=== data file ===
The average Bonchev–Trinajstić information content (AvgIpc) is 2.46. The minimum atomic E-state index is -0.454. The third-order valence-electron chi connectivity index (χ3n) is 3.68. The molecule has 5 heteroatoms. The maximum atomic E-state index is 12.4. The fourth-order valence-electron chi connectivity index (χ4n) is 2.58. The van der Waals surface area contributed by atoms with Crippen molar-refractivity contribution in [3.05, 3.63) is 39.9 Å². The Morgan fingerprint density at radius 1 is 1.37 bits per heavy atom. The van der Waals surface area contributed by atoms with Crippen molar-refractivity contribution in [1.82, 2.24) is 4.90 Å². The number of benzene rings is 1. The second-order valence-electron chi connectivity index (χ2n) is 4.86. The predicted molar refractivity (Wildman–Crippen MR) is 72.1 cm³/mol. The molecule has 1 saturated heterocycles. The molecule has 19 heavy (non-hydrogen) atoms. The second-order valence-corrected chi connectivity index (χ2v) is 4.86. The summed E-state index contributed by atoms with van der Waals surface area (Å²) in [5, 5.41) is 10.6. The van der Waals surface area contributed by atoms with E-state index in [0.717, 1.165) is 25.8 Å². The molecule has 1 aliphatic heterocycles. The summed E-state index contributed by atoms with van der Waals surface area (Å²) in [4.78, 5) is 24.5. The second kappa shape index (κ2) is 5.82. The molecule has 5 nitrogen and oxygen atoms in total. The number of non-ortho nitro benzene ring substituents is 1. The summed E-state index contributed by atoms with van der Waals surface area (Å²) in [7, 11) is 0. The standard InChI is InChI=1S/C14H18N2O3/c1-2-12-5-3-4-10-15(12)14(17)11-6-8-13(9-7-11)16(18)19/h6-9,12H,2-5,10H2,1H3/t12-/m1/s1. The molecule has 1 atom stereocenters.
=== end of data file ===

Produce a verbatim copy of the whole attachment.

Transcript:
The average Bonchev–Trinajstić information content (AvgIpc) is 2.46. The minimum atomic E-state index is -0.454. The third-order valence-electron chi connectivity index (χ3n) is 3.68. The molecule has 5 heteroatoms. The maximum atomic E-state index is 12.4. The fourth-order valence-electron chi connectivity index (χ4n) is 2.58. The van der Waals surface area contributed by atoms with Crippen molar-refractivity contribution in [3.05, 3.63) is 39.9 Å². The Morgan fingerprint density at radius 1 is 1.37 bits per heavy atom. The van der Waals surface area contributed by atoms with Crippen molar-refractivity contribution in [1.82, 2.24) is 4.90 Å². The number of benzene rings is 1. The second-order valence-electron chi connectivity index (χ2n) is 4.86. The predicted molar refractivity (Wildman–Crippen MR) is 72.1 cm³/mol. The molecule has 1 saturated heterocycles. The molecule has 19 heavy (non-hydrogen) atoms. The second-order valence-corrected chi connectivity index (χ2v) is 4.86. The summed E-state index contributed by atoms with van der Waals surface area (Å²) in [5, 5.41) is 10.6. The van der Waals surface area contributed by atoms with E-state index in [0.717, 1.165) is 25.8 Å². The molecule has 1 aliphatic heterocycles. The summed E-state index contributed by atoms with van der Waals surface area (Å²) in [4.78, 5) is 24.5. The second kappa shape index (κ2) is 5.82. The molecule has 5 nitrogen and oxygen atoms in total. The number of non-ortho nitro benzene ring substituents is 1. The summed E-state index contributed by atoms with van der Waals surface area (Å²) in [7, 11) is 0. The standard InChI is InChI=1S/C14H18N2O3/c1-2-12-5-3-4-10-15(12)14(17)11-6-8-13(9-7-11)16(18)19/h6-9,12H,2-5,10H2,1H3/t12-/m1/s1. The molecule has 1 atom stereocenters.